Biphobic hate crimes should be treated differently to anti-gay and anti-trans hate crime, prosecutors say
Prosecutors have released new hate crime guidelines that mark the specific nature of biphobic hate crime, as well as highlighting the importance of tackling online hate crime.
This is the first time the Crown Prosecution Service has explicitly mentioned biphobic hate crime in their guidance, which is given to every police force in the country.
This new specification of biphobic hate crime allows for bisexuals to report specifically against gays and lesbians for the first time.
The guidelines also involve a commitment from the crown prosecution service to take online hate crime more seriously.
The Director of Public Prosecutions, Alison Saunders said: Whether shouted in their face on the street, daubed on their wall or tweeted into their living room, the impact of hateful abuse on a victim can be equally devastating,
A hate crime is defined by an offence that is motivated by hatred towards someone’s disability, race, religion, sexual orientation or transgender identity.
The Crown Prosecution Service stated that bisexual people have different needs and experiences when reporting hate crime.
This guidance comes after a damning report by Pride in London’s advisory body, who highlighted the numerous issues of bisexual inclusion in this year’s Pride.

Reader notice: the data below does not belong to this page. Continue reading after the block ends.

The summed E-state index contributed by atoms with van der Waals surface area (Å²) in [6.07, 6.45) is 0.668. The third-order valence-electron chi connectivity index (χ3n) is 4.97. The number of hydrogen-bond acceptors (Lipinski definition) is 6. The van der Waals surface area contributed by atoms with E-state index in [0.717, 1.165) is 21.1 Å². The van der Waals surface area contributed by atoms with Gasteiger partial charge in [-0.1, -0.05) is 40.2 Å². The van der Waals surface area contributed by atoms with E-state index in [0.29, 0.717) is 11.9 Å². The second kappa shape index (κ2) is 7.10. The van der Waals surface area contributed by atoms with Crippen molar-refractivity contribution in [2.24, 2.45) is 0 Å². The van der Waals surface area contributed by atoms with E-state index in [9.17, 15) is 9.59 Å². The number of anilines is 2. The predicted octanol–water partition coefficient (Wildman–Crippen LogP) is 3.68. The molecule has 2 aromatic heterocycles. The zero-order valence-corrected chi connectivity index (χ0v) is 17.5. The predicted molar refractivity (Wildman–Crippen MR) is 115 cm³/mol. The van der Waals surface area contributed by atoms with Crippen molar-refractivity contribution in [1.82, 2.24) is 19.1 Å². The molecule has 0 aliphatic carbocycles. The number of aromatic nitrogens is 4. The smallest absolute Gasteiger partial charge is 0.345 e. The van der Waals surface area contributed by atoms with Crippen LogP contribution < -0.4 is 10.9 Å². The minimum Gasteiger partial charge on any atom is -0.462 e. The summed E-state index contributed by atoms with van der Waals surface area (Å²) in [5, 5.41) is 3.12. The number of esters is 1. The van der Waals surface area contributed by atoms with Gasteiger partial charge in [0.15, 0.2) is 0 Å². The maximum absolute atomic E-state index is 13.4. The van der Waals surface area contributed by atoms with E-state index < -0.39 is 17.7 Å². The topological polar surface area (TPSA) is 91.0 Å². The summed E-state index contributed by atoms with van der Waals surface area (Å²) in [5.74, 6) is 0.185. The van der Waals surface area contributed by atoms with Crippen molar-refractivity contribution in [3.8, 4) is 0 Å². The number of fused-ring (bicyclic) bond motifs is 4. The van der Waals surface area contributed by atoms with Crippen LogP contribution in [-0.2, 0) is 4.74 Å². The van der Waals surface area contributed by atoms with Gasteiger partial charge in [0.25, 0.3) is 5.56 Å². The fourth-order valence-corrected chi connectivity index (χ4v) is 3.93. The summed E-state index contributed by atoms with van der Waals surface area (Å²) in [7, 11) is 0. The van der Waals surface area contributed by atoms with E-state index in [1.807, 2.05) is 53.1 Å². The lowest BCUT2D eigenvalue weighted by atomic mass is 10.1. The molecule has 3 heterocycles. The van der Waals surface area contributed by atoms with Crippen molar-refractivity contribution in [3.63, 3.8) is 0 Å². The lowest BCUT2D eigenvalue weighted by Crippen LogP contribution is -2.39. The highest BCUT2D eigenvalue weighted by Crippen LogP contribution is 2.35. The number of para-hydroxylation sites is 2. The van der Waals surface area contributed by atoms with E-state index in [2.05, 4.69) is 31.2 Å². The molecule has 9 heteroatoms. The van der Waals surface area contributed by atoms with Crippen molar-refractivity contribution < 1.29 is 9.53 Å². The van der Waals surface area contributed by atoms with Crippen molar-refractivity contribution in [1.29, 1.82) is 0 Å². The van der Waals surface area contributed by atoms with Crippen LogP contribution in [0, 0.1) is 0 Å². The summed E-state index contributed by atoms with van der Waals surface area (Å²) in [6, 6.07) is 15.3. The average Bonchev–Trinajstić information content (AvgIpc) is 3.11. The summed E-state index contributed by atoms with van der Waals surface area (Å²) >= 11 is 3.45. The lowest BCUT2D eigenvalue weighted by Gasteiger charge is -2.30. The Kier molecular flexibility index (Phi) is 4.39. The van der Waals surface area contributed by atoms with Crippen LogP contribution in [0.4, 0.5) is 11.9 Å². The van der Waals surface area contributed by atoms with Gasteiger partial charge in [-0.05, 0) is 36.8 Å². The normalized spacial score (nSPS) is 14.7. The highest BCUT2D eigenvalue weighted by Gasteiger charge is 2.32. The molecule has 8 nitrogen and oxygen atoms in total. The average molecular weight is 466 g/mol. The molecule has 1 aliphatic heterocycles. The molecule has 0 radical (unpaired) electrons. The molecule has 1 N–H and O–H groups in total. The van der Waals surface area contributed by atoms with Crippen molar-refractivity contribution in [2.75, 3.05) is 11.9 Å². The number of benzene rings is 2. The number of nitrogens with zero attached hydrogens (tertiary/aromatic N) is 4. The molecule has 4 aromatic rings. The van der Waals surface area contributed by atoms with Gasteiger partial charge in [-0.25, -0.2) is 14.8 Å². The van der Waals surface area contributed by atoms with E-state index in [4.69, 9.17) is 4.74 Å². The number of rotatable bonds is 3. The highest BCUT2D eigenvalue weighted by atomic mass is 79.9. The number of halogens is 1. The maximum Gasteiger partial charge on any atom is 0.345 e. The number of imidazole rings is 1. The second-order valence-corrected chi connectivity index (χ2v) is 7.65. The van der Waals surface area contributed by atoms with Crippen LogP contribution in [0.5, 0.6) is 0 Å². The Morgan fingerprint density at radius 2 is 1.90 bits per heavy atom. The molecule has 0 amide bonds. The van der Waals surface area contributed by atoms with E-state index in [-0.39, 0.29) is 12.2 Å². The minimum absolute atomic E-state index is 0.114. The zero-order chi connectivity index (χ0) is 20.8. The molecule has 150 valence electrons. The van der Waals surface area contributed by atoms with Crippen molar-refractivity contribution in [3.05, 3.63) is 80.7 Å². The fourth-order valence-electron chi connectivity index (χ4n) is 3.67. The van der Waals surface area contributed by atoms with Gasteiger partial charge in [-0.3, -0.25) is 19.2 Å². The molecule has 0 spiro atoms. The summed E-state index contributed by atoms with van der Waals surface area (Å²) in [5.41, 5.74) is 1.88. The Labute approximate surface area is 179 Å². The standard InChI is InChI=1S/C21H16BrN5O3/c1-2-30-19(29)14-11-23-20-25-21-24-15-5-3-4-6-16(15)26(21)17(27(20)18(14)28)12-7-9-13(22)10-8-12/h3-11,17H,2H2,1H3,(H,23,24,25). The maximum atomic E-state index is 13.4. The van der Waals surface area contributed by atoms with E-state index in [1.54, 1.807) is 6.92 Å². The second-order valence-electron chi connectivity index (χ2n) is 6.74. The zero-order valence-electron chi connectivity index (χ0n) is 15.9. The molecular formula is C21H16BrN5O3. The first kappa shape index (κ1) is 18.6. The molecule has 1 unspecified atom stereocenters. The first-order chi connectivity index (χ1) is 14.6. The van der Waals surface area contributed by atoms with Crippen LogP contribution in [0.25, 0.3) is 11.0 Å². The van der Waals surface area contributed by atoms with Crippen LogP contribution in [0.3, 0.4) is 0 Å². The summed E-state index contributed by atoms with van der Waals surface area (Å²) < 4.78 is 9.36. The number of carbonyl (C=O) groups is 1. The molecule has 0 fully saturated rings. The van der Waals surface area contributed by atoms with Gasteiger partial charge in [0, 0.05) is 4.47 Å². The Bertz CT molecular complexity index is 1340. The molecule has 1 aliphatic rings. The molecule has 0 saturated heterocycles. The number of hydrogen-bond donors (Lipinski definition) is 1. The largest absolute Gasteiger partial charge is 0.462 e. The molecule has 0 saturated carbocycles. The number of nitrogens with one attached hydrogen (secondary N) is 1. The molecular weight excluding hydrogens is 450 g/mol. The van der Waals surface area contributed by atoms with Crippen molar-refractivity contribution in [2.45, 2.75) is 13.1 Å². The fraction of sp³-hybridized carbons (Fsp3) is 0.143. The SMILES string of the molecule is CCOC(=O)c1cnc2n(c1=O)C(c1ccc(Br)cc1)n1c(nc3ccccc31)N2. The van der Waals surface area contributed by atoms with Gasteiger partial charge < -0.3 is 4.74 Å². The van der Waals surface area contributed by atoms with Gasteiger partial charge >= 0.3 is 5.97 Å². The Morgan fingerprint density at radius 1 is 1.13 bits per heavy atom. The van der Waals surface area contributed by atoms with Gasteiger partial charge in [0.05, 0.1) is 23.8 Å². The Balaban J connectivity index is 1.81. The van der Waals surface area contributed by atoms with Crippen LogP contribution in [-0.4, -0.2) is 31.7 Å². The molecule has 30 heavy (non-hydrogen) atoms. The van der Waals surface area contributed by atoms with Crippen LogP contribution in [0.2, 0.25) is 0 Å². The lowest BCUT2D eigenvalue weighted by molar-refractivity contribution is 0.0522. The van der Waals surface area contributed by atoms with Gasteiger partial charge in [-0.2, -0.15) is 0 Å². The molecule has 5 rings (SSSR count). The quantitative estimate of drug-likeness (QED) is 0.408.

The report stated that Pride in London 2018 ought to have a ‘bi-focus’ following in the footsteps of this year’s Pride in Tel Aviv.
Initially, Pride in London had no bisexual groups marching in the parade after closing applications early.
The existence of bisexual people is often debated within the LGBT+ community, despite being one of the largest groups within the acronym.
Police have consulted with community leaders on the new guidance which was prompted by rising reports of hate crime across the country.
The announcement has been accompanied by a new hashtag, #HateCrimeMatters to promote awareness of the guidelines and to encourage people to come forward.
Bisexual Activist Lewis Oakley commented on the news, telling PinkNews: “I’m delighted at this development, not just for myself and the other bisexuals out there but also for people like my girlfriend who have to endure disgusting slurs about their partners.
“My girlfriend has been told she’ll never be enough for me, that I will cheat on her and even that she’ll catch HIV by dating a bisexual man. The fact that people who have never met me feel they have a right to make my girlfriend doubt our relationship because of my sexuality is inexcusably a hate crime.”
The hashtag was quickly inundated with tweets about the campaign, with many of them comparing the new guidelines to George Orwell’s famous novel, 1984.
Although reporting remains low, hate crime convictions have risen from 82.9% in 2014/15 to 83.2% in 2015/16.